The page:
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Redskins over/under: Wide receivers and tight ends

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Redskins over/under: Wide receivers and tight ends

In the coming days, Redskins reporters Tarik El-Bashir and Rich Tandler are going to have some fun with numbers—Las Vegas style. Each morning, we’ll pick a player or unit that’s expected to make a major impact for the Redskins in 2015, set an over/under and then make our predictions. We encourage you to play along in the comments section below.

Today, we're looking at the pass catchers:

WR DeSean Jackson, 1,250 receiving yards—Jackson had 1,169 last season after picking up a career high of 1,332 with the Eagles in 2013.

Tandler—Under: I think that Jackson almost deserved All-Pro consideration for gaining as much yardage as he did considering the three-ring circus the Redskins had at quarterback last year. But even if the QB situation stabilizes I think that about 1,200 yards is his ceiling in an offense that should emphasize the run more than it did last year.

El-Bashir—Under: I expect Jackson to easily top 1,000 yards for the fifth time in his eight-year NFL career. But a renewed commitment to the run coupled with Gruden’s desire to become more diverse and unpredictable means Pierre Garçon, Matt Jones and Jordan Reed will get more action. And, let’s remember, there’s just one football.

Jackson, 6.5 touchdowns—He had six last season, but has scored as many as nine twice in his career.

Tandler—Over: Last year only one of his touchdowns came from less than 40 yards out. I think they’ll use him a little more in that area just outside of the red zone, between the opponent’s 25 and 35, to try to get a quick score. That will give him a couple of additional TD’s.

El-Bashir—Under: Although 28 players caught seven or more touchdowns in 2014, I have a hard time believing Jackson will improve on last year’s total. Five times in seven years Jackson has scored six or fewer touchdowns. That’s a trend.

WR Pierre Garçon, 80 receptions—He had 68 last season after setting a team record with 113 in 2013.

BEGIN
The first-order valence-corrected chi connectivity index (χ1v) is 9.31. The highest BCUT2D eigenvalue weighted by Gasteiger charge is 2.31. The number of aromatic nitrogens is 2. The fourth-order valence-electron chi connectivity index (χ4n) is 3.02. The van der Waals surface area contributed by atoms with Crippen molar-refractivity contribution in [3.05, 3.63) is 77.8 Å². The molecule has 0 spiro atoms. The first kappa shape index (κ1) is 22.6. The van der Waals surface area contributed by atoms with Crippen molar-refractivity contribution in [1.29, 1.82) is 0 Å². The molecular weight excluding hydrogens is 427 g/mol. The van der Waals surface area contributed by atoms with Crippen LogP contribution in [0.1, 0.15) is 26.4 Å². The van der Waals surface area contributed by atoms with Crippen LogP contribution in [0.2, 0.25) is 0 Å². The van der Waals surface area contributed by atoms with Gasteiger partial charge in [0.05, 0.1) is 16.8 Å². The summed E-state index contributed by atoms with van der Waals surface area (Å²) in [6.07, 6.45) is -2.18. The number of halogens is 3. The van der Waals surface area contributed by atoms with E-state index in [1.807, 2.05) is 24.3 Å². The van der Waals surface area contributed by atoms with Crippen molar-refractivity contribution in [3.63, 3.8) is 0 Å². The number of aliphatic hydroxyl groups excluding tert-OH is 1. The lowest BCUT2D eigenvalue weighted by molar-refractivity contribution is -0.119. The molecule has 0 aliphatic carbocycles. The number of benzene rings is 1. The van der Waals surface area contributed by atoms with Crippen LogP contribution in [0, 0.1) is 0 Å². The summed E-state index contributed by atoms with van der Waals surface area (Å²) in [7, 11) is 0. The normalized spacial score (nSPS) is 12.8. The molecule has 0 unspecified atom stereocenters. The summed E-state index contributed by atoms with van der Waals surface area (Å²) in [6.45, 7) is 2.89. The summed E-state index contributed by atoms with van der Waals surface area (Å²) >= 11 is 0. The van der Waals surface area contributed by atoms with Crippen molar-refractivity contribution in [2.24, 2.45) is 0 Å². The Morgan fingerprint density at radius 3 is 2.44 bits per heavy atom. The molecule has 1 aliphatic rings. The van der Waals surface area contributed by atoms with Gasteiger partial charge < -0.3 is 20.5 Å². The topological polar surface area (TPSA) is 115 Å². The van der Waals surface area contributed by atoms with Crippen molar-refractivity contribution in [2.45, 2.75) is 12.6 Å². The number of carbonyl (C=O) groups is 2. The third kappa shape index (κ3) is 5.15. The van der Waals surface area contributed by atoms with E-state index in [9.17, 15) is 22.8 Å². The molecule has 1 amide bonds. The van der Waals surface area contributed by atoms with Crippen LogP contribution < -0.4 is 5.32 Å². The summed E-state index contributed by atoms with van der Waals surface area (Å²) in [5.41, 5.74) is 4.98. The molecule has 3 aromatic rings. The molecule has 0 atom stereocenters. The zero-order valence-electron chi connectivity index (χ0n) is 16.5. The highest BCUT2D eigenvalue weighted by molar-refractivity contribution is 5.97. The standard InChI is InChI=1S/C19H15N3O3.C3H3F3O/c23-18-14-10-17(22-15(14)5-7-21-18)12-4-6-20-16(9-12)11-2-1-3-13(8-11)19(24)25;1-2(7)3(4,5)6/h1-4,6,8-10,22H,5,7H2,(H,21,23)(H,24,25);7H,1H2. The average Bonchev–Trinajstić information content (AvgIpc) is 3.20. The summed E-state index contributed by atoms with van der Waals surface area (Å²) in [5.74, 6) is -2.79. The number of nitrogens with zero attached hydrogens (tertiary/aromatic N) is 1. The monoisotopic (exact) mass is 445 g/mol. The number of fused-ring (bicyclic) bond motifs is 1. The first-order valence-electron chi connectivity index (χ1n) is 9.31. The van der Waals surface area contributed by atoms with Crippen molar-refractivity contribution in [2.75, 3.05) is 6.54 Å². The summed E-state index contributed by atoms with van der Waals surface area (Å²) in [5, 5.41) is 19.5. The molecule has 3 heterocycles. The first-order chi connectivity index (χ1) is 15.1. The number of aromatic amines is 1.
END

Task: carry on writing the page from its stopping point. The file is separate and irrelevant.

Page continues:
Tandler—Under: He was targeted 105 times last year, a fairly substantial number for a starting wide receiver. I don’t see that number going up a lot if the Redskins do indeed run the ball more often. I think he’ll stay around 65-75 catches.

El-Bashir—Over: But just barely. To get to 81 receptions, Garçon would need to pick up 13 more than he had during a disappointing 2014 campaign. That’s totally doable, particularly if the Redskins enjoy more consistent play from the quarterback position and Garçon is targeted more as a result of switching to the ‘Z’ receiver spot, as offensive coordinator Sean McVay expects will happen.

TE Jordan Reed, 11.5 games—He played in 11 games last year, missing five games after a couple of bouts with hamstring problems. A knee injury early and a concussion late limited him to nine games as a rookie in 2013.

Tandler—Over: Some guys who are injury prone early in their careers can’t shake it and end up with short careers. Others figure out how to take care of their bodies and avoid the big hits that will sideline them. They can go on and prosper in the NFL. I think that Reed is in the latter category. I don’t think he is going to turn into an iron man or anything but he’s smart enough to recognize that his career is at a crossroads and take preventive measures to stay on the field.

El-Bashir—Under: When Reed missed the offseason after undergoing a minor knee procedure, red flags went up for me. But you know what worries me more than all the soft tissue injuries he's accumulated? The possibility of another concussion. Look, I hope I’m wrong. I hope Reed stays healthy and plays in all 16 regular season games. But his history dictates that he’ll miss more than a few.   

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After releasing Martez Carter the Redskins are thin at running back

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Associated Press

After releasing Martez Carter the Redskins are thin at running back

The Redskins are very thin at running back right now. 

Today at practice the Redskins had three running backs on the field. Rob Kelley and Kapri Bibbs are fully healthy while Chris Thompson is limited as he recovers from a broken leg he suffered last November. 

Injuries have hit the depth at running back. The most recent casualty was Martez Carter, who was waived with an injury designation. 

The move was surprising since Carter had some good runs against the Jets during their preseason game on Thursday and he did not appear to be injured during the game. 

Coach Jay Gruden did not offer any more details as to what the injury to Carter was, only that he is no longer with the team.